Of course, high-profile issues that affect people’s daily lives – for example, health, education, food security, clean water and sanitation, and the environment – attract the most attention.
The Real Cost of Measurement
But we cannot simply assume that efforts to improve the situation are effective; we also need to measure how well we address these issues, and measurement has real costs. After all, money spent on one priority is not available for others.
In a recent paper for the Copenhagen Consensus, Morten Jerven of Simon Fraser University examines how much measurement will cost – and how much the international community can justify spending. And measuring turns out to be much harder than one might expect.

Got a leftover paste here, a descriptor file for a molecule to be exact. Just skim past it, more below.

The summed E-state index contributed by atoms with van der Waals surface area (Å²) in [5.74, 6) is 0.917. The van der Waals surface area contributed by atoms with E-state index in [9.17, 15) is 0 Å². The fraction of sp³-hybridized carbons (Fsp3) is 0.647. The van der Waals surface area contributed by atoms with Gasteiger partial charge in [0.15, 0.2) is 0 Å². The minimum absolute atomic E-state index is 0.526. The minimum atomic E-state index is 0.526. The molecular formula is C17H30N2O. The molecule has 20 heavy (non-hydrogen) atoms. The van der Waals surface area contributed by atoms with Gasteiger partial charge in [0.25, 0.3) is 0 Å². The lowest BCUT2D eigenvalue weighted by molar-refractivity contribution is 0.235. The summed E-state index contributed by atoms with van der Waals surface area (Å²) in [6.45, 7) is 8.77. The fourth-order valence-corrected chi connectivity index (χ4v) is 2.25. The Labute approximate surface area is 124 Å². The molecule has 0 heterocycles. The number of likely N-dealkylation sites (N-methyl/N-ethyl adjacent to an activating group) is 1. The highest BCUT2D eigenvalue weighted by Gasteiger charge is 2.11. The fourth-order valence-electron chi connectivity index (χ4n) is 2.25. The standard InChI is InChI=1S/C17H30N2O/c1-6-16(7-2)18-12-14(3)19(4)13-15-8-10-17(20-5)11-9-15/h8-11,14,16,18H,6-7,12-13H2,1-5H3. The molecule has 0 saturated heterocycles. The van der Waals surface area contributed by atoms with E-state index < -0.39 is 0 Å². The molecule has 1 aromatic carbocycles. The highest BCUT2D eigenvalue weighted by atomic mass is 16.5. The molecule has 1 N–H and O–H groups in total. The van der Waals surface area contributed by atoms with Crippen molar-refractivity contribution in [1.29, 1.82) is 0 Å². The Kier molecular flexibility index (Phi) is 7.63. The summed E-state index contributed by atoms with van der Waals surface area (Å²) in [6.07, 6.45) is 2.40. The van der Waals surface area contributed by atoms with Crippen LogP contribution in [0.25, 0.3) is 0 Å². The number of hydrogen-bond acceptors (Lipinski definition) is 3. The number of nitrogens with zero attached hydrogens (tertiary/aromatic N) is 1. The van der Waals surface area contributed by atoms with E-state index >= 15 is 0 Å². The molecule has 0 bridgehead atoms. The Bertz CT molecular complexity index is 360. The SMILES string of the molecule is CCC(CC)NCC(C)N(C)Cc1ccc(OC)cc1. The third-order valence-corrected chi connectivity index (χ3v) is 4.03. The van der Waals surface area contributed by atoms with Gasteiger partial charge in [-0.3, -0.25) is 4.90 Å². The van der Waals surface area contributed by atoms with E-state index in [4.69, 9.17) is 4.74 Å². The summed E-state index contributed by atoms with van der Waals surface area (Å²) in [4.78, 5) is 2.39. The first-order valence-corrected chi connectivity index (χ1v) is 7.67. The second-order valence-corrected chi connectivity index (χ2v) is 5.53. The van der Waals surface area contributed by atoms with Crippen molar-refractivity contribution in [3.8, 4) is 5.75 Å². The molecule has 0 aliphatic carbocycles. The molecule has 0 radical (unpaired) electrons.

For many indicators in the developing world, there is only a small amount of information about what has been achieved.
“ For many indicators in the developing world, there is only a small amount of information about what has been achieved. ”
To estimate the number of poor in a country requires a household survey of consumption. But six of the 49 countries in Sub-Saharan Africa have never had a household survey, and only 28 countries have had one in the past seven years.
For example, according to the World Bank, 11.92% of Botswana’s population was poor in 2008. But these data are based on just one household survey – from 1993.
Actually, there have been very few recent surveys, and most of the available numbers are projections and estimates, not hard data. Overall, there are more gaps than real observations, and the observations themselves are often dubious.